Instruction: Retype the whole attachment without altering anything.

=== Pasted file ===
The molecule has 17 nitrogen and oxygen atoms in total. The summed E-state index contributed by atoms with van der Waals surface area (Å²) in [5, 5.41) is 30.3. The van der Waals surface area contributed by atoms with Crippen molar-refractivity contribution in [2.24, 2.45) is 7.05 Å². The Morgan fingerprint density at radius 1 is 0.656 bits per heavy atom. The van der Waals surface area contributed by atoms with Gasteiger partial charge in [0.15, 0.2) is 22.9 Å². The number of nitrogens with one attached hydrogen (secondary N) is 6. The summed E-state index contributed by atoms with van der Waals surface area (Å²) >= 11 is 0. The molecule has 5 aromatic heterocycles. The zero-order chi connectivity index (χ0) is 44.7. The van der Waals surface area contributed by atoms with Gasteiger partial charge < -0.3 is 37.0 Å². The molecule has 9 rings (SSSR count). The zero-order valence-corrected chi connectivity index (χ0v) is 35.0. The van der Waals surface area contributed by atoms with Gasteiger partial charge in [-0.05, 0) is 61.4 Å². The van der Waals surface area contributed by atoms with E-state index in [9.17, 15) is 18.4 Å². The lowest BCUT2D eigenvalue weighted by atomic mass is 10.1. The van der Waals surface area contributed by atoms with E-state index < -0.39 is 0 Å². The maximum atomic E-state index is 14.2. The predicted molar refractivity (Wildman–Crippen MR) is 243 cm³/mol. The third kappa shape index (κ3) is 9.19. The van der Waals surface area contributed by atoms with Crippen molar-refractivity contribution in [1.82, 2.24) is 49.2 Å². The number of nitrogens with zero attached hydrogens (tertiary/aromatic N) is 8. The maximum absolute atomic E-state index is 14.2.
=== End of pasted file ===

The molecule has 17 nitrogen and oxygen atoms in total. The summed E-state index contributed by atoms with van der Waals surface area (Å²) in [5, 5.41) is 30.3. The van der Waals surface area contributed by atoms with Crippen molar-refractivity contribution in [2.24, 2.45) is 7.05 Å². The Morgan fingerprint density at radius 1 is 0.656 bits per heavy atom. The van der Waals surface area contributed by atoms with Gasteiger partial charge in [0.15, 0.2) is 22.9 Å². The number of nitrogens with one attached hydrogen (secondary N) is 6. The summed E-state index contributed by atoms with van der Waals surface area (Å²) >= 11 is 0. The molecule has 5 aromatic heterocycles. The zero-order chi connectivity index (χ0) is 44.7. The van der Waals surface area contributed by atoms with Gasteiger partial charge < -0.3 is 37.0 Å². The molecule has 9 rings (SSSR count). The zero-order valence-corrected chi connectivity index (χ0v) is 35.0. The van der Waals surface area contributed by atoms with Gasteiger partial charge in [-0.05, 0) is 61.4 Å². The van der Waals surface area contributed by atoms with E-state index in [9.17, 15) is 18.4 Å². The lowest BCUT2D eigenvalue weighted by atomic mass is 10.1. The van der Waals surface area contributed by atoms with E-state index < -0.39 is 0 Å². The maximum atomic E-state index is 14.2. The predicted molar refractivity (Wildman–Crippen MR) is 243 cm³/mol. The third kappa shape index (κ3) is 9.19. The van der Waals surface area contributed by atoms with Crippen molar-refractivity contribution in [1.82, 2.24) is 49.2 Å². The number of nitrogens with zero attached hydrogens (tertiary/aromatic N) is 8. The maximum absolute atomic E-state index is 14.2.